You might think that a rat won't do much harm if he never ventures out of the attic. However, rodents are often extremely destructive elements within people's homes. Keep in mind how easily they're able to enlarge holes to get entry into your attic. They can gnaw their way through almost any material inside your attic as well. A rat can make short work of anything it finds in there. And this is especially worrisome given that most people store important, but rarely accessed, items in their attics. An attic is often home to irreplaceable photographs, family documents, and keepsakes. And these items are often the most easily destroyed by a rat or mouse who finds its way into your attic. As if that's not enough a rodent can also gnaw into insulation, pipes, and wiring.
The threat posed by rodents goes far beyond just their teeth. Rats in attic spaces also produce a lot of waste. The typical rat will leave about forty to fifty fecal drops in its environment per day. And a rat in a totally safe environment with no predators can live over 1,400 days. That means one rat can create over 70,000 fecal drops in its lifetime. Now imagine what would happen if it wasn't one rat, but a breeding pair, that made their way into your attic. A rat litter can consist of up to 12 pups. And those new rats don't have any concerns about mating with each other. A few rats can easily grow into hundreds. It's easy to see how this could get out of control fairly quickly.
As rats become more used to the attic they'll typically venture out into the house as a whole. And this is the point where most people discover the problem. But they usually don't know that the rodent infestation is coming from an established colony in their attic. It's natural to assume that any rat you've seen is new to your home. People just guess that a rat or mouse made its way into their home through the garage, an open door, window, or similar entry point. But in reality, it's quite common for rodents to start in the attic and grow outward into the rest of the home.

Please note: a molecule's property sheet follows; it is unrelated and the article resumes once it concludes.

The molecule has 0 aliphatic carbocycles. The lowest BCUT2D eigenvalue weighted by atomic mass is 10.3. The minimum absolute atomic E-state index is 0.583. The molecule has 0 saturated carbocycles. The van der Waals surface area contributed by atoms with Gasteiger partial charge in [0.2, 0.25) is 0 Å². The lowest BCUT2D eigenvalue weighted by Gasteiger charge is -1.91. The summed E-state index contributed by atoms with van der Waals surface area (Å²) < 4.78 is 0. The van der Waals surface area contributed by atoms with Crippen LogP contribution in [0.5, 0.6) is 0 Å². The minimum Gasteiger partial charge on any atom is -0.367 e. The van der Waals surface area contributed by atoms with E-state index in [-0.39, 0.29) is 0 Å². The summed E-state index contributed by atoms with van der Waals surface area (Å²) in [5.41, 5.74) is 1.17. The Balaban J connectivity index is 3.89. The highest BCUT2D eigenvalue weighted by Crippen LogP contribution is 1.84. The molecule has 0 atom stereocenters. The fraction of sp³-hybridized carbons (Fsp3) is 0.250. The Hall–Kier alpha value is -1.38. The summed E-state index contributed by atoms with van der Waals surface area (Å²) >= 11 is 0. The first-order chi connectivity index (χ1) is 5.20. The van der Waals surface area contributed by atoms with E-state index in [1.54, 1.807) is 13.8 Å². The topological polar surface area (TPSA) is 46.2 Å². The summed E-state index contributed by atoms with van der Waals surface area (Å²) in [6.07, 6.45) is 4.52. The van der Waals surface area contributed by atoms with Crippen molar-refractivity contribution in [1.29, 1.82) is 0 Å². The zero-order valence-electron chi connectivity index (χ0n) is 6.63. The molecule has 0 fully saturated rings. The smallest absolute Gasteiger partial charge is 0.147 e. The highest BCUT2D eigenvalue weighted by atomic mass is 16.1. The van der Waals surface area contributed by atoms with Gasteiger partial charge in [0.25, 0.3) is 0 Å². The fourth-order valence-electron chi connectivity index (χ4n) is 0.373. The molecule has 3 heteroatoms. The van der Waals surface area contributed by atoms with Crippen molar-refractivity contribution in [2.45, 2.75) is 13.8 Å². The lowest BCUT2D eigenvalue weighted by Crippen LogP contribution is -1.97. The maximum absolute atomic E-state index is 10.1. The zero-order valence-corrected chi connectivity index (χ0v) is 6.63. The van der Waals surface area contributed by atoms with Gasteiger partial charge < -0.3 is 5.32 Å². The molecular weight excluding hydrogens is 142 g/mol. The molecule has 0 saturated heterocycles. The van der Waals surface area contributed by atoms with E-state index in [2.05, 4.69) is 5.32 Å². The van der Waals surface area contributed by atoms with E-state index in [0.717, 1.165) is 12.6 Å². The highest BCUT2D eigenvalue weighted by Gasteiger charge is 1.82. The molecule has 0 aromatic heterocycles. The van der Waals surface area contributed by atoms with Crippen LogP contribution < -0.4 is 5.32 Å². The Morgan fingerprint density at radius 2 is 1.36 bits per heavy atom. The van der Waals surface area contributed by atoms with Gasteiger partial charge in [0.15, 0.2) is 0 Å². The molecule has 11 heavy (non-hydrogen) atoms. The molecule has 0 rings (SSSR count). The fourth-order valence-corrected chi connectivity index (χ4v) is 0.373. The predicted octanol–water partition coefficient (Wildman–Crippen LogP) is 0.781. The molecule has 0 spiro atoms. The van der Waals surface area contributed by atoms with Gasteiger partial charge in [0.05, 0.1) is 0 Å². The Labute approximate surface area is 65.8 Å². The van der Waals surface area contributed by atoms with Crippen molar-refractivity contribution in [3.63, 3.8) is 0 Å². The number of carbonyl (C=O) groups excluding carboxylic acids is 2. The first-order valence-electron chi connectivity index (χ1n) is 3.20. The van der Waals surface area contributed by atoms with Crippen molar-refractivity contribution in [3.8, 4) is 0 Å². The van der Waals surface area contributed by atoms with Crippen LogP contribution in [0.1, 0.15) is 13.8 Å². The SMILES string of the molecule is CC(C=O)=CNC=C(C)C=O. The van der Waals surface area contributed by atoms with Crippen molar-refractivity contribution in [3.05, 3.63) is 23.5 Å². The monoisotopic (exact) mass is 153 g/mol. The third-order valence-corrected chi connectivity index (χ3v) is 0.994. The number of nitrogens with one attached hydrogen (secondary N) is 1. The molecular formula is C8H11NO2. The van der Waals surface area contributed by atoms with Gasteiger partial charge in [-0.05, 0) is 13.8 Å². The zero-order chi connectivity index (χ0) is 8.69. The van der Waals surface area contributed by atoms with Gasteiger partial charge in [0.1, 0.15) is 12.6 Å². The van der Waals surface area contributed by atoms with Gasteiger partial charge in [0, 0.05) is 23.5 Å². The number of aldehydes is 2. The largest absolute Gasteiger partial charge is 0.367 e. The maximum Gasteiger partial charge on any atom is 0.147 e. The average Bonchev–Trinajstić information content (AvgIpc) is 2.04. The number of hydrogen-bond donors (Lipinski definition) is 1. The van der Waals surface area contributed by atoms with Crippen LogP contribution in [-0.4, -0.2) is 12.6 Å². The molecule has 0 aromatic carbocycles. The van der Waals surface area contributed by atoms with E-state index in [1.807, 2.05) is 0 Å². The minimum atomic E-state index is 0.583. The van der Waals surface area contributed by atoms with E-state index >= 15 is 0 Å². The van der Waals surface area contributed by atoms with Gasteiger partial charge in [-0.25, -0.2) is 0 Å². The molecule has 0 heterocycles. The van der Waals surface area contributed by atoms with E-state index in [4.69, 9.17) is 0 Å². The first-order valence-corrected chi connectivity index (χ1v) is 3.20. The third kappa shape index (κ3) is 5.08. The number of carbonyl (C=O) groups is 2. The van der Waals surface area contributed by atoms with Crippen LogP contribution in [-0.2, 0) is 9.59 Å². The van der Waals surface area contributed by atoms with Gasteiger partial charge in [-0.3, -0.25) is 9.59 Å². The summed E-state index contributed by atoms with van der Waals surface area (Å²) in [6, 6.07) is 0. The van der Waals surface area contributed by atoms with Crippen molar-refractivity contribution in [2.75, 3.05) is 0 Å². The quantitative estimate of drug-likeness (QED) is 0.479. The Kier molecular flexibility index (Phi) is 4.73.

Thankfully you can take care of a rodent problem in your attic before it has a chance to grow out of control. One of the first points to keep in mind is that you need to keep new rodents from making their way into your attic. It's generally a good idea to carefully look over your attic's walls and ceiling. You'll want to try and find any holes that rodents could use as an entry point. You'll also want to make sure all of these holes are taken care of before proceeding.
The next step is to set up traps. Thankfully, many modern traps are both humane and quite easy to work with. The best traps essentially automate the process while ensuring the rodents aren't suffering. However, there's one important point to keep in mind when taking care of a rodent problem.
A few rats can multiply at a shockingly fast pace. One pregnant female can turn into dozens or even hundreds before you know it. That's why it's important to move as quickly as possible once you notice rodents in your attic. You need to start sealing up entry points and setting up traps in order to prevent things from growing at an unacceptable pace.
Every year, rats and mice enter 20 million U.S. homes uninvited. They reproduce rapidly, and can cost thousands of dollars in damages and extermination costs. They can ruin equipment, spoil food and start fires by chewing on wires.
We’ve trapped millions (seriously, millions) of rats and mice and the knowledge of what it takes to achieve success is highlighted in this guide.